A study led by the University of Warwick has found a link between the removal of ovaries during hysterectomy and an increase in heart disease, cancer and premature death.
The study is the largest of its kind conducted on the subject and covered a ten year period. It compared women who were treated for a benign disease who had both ovaries removed with those who had one or none removed.
The work looked at 113,679 cases of women aged 35-45 during the period April 2004 to March 2014. A third of the patients studied had both ovaries removed. Titled Removal of all ovarian tissue versus conserving ovarian tissue at time of hysterectomy in premenopausal patients with benign disease: study using routine data and data linkage the study has been published in the BMJ.
It found that women who had one or no ovaries removed were less likely to develop ischaemic heart disease (coronary artery disease) or cancer after hysterectomy than those who had both (bilateral) ovaries removed. The researchers also found that fewer women who retained one or both ovaries compared to those who had both removed died within the duration of the study - 0.6% compared to 1.01%.
Although removal of both ovaries protects against subsequent development of ovarian cancer, the researchers believe premenopausal women should be advised that this benefit comes at the cost of an increased risk of cardiovascular disease and of other (more prevalent) cancers and higher overall mortality.
The study was led by Richard Lilford, Professor of Obstetrics and Gynaecology and Chair in Public Health at the University of Warwick's Warwick Medical School. He said: "The combination of biological plausibility and the massive 'effect size' make a compelling case that women can be advised that their risk of ovarian cancer is greatly reduced by surgical removal of both ovaries.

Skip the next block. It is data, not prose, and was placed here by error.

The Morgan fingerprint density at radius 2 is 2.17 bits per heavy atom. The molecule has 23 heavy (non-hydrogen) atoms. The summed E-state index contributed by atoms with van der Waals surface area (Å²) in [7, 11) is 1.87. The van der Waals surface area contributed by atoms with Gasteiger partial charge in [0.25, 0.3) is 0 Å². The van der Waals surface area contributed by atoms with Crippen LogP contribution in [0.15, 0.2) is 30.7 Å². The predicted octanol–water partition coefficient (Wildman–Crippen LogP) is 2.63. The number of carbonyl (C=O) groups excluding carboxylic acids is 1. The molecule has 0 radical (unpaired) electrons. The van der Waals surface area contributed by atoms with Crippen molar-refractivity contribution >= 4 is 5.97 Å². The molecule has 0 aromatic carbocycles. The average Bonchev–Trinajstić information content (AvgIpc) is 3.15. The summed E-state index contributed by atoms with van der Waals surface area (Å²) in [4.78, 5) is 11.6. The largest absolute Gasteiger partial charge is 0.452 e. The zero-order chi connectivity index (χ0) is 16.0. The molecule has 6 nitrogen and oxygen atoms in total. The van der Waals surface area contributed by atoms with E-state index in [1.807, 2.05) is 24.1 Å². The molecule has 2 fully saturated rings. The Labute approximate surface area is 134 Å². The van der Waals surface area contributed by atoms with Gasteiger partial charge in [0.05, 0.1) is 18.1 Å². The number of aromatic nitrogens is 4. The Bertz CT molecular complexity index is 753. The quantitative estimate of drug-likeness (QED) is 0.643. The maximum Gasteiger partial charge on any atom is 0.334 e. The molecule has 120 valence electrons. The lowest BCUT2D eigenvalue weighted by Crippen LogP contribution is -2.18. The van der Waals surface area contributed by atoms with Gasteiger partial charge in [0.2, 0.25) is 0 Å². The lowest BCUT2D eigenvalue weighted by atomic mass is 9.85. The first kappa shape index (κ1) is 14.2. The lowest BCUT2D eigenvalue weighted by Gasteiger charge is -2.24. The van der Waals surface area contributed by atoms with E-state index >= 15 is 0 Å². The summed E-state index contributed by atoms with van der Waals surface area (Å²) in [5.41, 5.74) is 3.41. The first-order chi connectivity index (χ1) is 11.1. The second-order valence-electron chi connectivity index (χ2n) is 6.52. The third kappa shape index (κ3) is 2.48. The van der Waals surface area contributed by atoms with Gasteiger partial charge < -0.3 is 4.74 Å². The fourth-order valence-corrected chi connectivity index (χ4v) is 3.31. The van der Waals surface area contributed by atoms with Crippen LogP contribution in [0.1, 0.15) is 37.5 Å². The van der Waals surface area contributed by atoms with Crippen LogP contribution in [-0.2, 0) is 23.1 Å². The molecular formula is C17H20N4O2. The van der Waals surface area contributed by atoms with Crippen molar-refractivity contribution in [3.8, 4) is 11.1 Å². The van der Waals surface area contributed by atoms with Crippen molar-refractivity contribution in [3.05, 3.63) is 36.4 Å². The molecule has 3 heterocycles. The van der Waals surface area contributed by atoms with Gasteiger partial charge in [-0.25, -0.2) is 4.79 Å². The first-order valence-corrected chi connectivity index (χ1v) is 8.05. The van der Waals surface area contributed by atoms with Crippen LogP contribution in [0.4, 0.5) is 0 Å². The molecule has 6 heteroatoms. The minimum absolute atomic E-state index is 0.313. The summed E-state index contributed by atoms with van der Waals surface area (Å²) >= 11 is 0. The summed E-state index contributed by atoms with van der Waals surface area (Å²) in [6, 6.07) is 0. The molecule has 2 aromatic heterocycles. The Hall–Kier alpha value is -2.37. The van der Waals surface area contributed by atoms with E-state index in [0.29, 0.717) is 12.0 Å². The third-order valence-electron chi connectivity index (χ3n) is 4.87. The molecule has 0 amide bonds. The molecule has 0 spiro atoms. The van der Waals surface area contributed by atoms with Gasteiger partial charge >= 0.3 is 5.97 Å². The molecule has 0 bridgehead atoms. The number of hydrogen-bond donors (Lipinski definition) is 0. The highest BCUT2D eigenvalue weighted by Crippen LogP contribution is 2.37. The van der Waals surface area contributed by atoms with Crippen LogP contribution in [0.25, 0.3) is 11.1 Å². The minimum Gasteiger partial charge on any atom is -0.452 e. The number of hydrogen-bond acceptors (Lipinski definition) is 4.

"However, the lifetime risk of developing ovarian cancer is one in 52 in the UK, and the removal of a metabolically active organ such as the ovary may have harmful effects in the long term.
"If so, these long term disadvantages (combined with the unpleasant shorter term effects of acute oestrogen deprivation) must be offset against the benefit conferred by protection from ovarian cancer."
A national database of hospital admissions was examined by the researchers and linked to the national register of deaths to conduct this nationwide study. Unlike the previous, smaller Nurses' Health Study, it was conducted on a countrywide basis rather than in a sample, and examined associations between operation type and subsequent hospital admissions, as well as mortality.
Forty per cent of women with no specific risk factors for reproductive cancer had their ovaries removed during abdominal hysterectomy in the 35-45 age group. Professor Lilford said: "This might be a higher proportion than would be expected among women who were fully aware of the worse health outcomes with bilateral removal that we've reported. In that case, we might expect the proportion of women who select bilateral ovarian removal to decline as the health risks that must be traded for a reduced incidence of ovarian cancer come into sharper focus."
Another point of interest the research team found was a decline, albeit a slow one, in the number of hysterectomies performed; nearly 9,000 women had a hysterectomy for a benign condition in the target age range in 2014, compared to almost 13,000 in 2004-05.
The researchers admit the data available wasn't as detailed as they would have liked, in particular they didn't have information on the use of hormone replacement therapy. However they plan to re-examine the cohort at a later date to examine trends over the long term.